Some researchers also think that herbivore dinosaurs arrived after meat-eating dinosaurs in the Northern Hemisphere. This delayed arrival is because, during the Triassic, desserts were sandwiching the equator. This desert region prevented herbivores from moving across, while carnivores would have survived on insects.

Reasons Why Animals Migrate

Animals migrate for several reasons. The most common driving force is resource (food, water, and mates)  availability. Below we’ll investigate the “why” of migration further.

1.     Seasonal Changes Reduce Available Resource

Why do birds fly south for the winter? For the same reason that wildebeest move. Resource availability.

Seasonal variations change food, water, shelter, and reproductive opportunities (i.e., when nutrition is bad and food is scarce, animals don’t successfully breed). When these changes occur, animals move to areas where their needs are better met.

The distance animals move depends on the degree of change that their “home” area undergoes. While wildebeests move in a gigantic circle around the Serengeti, birds in the northern hemisphere move down to the southern hemisphere to escape the cold weather.

2.     Migration To Nesting Grounds

Many birds, like albatross, gannets, emperor penguins, and great egrets, often migrate to specific breeding grounds where they find mates, reproduce, lay and hatch eggs, and then leave again.

Some breeding grounds are devoid of resources to sustain the animal population throughout the year. Therefore, animals return for the breeding and rearing season, then they move away once finished, only to return the following year’s breeding season.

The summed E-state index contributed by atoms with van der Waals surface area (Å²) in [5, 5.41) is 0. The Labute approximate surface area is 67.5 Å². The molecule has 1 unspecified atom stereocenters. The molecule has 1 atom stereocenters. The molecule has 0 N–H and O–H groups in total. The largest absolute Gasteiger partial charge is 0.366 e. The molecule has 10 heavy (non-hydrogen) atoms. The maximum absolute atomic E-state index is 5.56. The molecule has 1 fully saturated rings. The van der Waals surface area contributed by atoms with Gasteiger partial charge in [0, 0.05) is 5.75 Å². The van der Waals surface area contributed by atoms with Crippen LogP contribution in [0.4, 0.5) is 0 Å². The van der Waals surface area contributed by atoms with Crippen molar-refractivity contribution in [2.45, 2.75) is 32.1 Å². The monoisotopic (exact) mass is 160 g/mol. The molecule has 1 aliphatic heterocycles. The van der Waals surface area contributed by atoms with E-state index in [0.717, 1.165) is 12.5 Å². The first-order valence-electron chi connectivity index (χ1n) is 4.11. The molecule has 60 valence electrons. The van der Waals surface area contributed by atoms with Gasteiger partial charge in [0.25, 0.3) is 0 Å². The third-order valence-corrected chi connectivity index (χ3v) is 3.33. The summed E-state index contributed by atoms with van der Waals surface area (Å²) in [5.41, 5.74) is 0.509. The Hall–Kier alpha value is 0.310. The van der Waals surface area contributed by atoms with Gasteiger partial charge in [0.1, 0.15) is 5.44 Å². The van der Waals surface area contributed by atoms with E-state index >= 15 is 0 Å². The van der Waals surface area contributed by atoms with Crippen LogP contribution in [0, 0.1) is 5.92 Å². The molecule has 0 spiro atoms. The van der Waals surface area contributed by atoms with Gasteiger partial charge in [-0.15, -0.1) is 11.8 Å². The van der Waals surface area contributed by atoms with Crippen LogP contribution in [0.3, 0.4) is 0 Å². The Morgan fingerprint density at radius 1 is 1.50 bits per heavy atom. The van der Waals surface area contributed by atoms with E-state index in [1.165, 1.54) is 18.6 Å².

Other times birds spend the entire breeding season north and then move south to overwinter.

3.     Drastic Environmental Changes

Sometimes migrations are not a seasonal occurrence. When there is a substantial alteration in the environment, animals might choose to migrate to preserve themselves, find food, or out of some other necessity.

For example, a natural disaster like a flood or fire destroys habitats and forces animals to seek refuge in other areas with sufficient breeding and feeding resources.

4.     Predation Pressure

Another reason for migration is predation. When the predator population/concentration increases in an area (a new pack of wolves, pride of lions, or pod of killer whales enters the area), or if environmental strain causes predation to increase (drought), then animals may decide to migrate to another area with fewer predators.

5.     Inter- And Intraspecific Competition For Resources

In the natural world, animals fill a “niche” in their environments. These niches are the role an animal plays in its environment, and often there are a limited amount of niches that animals can occupy. When a population of the same species increases or another group of animals competing for the same resources (food and water) increases, the competition over the resources increases.

This competition often results in one species migrating.

Interestingly, migrations don’t always need to be over thousands of miles. Many species migrate over a smaller scale. Many forest-dwelling species move up and down the slopes of mountains depending on the season. An example is a blue grouse (Dendragapus obscurus).


Paleontologists believe that some dinosaurs, particularly sauropods, migrated during times of scarcity. They also believe that theropods, ornithopods, and ankylosaurs were better adapted to living in colder areas and would not have moved as readily.

There is also evidence that supports that carnivore dinosaurs moved into the northern hemisphere before herbivores. However, more evidence is required to confirm these hypotheses.